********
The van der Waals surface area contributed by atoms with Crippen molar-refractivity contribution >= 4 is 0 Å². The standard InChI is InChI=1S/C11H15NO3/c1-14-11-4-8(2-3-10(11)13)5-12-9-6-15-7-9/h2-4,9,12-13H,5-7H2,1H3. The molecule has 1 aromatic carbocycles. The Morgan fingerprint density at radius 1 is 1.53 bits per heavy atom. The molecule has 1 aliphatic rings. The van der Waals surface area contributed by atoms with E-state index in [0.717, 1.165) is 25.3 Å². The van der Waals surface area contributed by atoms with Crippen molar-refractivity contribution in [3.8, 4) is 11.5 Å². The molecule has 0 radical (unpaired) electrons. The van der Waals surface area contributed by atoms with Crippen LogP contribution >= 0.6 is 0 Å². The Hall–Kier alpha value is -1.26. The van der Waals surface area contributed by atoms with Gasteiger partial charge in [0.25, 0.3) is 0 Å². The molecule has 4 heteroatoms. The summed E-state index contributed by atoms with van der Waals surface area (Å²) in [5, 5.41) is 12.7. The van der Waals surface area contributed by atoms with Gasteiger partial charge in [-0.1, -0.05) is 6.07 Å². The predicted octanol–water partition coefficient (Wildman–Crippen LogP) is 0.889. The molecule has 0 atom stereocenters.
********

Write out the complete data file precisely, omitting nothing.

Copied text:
The van der Waals surface area contributed by atoms with Crippen molar-refractivity contribution >= 4 is 0 Å². The standard InChI is InChI=1S/C11H15NO3/c1-14-11-4-8(2-3-10(11)13)5-12-9-6-15-7-9/h2-4,9,12-13H,5-7H2,1H3. The molecule has 1 aromatic carbocycles. The Morgan fingerprint density at radius 1 is 1.53 bits per heavy atom. The molecule has 1 aliphatic rings. The van der Waals surface area contributed by atoms with E-state index in [0.717, 1.165) is 25.3 Å². The van der Waals surface area contributed by atoms with Crippen molar-refractivity contribution in [3.8, 4) is 11.5 Å². The molecule has 0 radical (unpaired) electrons. The van der Waals surface area contributed by atoms with Crippen LogP contribution >= 0.6 is 0 Å². The Hall–Kier alpha value is -1.26. The van der Waals surface area contributed by atoms with Gasteiger partial charge in [0.25, 0.3) is 0 Å². The molecule has 4 heteroatoms. The summed E-state index contributed by atoms with van der Waals surface area (Å²) in [5, 5.41) is 12.7. The van der Waals surface area contributed by atoms with Gasteiger partial charge in [-0.1, -0.05) is 6.07 Å². The predicted octanol–water partition coefficient (Wildman–Crippen LogP) is 0.889. The molecule has 0 atom stereocenters.